septicaemia is suspected. Although this is a bigger problem in children, most guidelines
recommend antibiotics for adults too as the features of bacterial and malarial sepsisoverlap.
A broad-spectrum antibiotic should be administered to cover both Gram-positive and Gram-
In general, peripheral parasite counts above 5% should be regarded as severe malaria asthis
is associated with increased morbidity. Low parasite counts do not exclude severe malaria or
complications, and a parasite count must always be interpreted together with the clinical
picture and other laboratory findings. Parasite counts are not always accurate, and counts
can vary cyclically, depending on when the smear is taken.
The peripheral parasite count does not accurately reflect the parasite load. In highly endemic
malarious areas, semi-immune persons may tolerate high parasite densities, without clinical
symptoms and complications. The presence of schizonts of P. falciparum in a peripheral
blood smear is an important indicator of severe malaria.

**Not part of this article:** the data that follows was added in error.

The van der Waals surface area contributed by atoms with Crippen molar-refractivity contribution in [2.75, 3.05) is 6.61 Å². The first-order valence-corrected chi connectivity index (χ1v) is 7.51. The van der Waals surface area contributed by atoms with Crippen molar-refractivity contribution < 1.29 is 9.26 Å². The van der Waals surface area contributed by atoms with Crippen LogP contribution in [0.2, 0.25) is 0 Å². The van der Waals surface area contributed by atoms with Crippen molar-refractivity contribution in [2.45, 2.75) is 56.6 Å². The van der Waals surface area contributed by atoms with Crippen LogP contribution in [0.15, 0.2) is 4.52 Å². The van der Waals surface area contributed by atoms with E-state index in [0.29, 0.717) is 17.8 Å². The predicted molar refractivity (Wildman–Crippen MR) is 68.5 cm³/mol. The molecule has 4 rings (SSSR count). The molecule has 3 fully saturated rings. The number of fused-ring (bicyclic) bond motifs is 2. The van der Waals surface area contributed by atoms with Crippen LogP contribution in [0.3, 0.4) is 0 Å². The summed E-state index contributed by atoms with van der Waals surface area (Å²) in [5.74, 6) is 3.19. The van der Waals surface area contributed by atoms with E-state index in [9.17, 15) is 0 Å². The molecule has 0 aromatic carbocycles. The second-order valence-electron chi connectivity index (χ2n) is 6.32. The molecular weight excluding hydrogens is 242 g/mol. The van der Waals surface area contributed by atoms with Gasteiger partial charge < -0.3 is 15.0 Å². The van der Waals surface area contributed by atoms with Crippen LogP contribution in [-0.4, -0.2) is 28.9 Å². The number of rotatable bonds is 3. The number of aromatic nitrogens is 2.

The patient should be managed with a rapidly acting effective antimalarial drug; either quinine
or an artemesinin-containing compound and intravenous therapy should be considered. The
patient should be especially monitored for complications, even if these are not present
Exchange transfusion possibly has a role to play in patients with hyperparasitaemia whose
parasite counts increase or fail to decrease significantly on appropriate chemotherapy.
7.8.12 Malarial haemoglobinuria
The pathogenesis is unknown. The condition is seen in patients with G-6-PD deficiency, who
are treated with antimalarial drugs, notably oxidant drugs like primaquine. Rarely, the
condition is seen in patients with severe malaria and in those with malaria treated with
quinine. Intravascular haemolysis leads to anaemia, passage of haemoglobin in the urine,
and varying degrees of renal failure.
Continue appropriate malaria chemotherapy: quinine may be continued (primaquine must be
avoided). Supportive therapy should include blood transfusions for severe anaemia, adequate
fluids and renal dialysis where indicated.
7.8.13 Exchange transfusion31
The role of exchange transfusion in severe malaria is controversial and there are no
controlled studies to support its use.
Exchange transfusion may be considered for use in selected patients e.g. patients with
hyperparasitaemia in whom the parasite count increases despite appropriate chemotherapy,
and patients who develop multi-organ dysfunction despite appropriate chemotherapy.
The requirements for exchange transfusion include a safe blood supply, a skilled operator and
a haemodynamically stable patient. The exchange volume should be 4 - 10 litresof blood for
7.8.14 Splenic rupture
Splenic rupture is a rare complication of malaria, and is more common in P. vivax infections.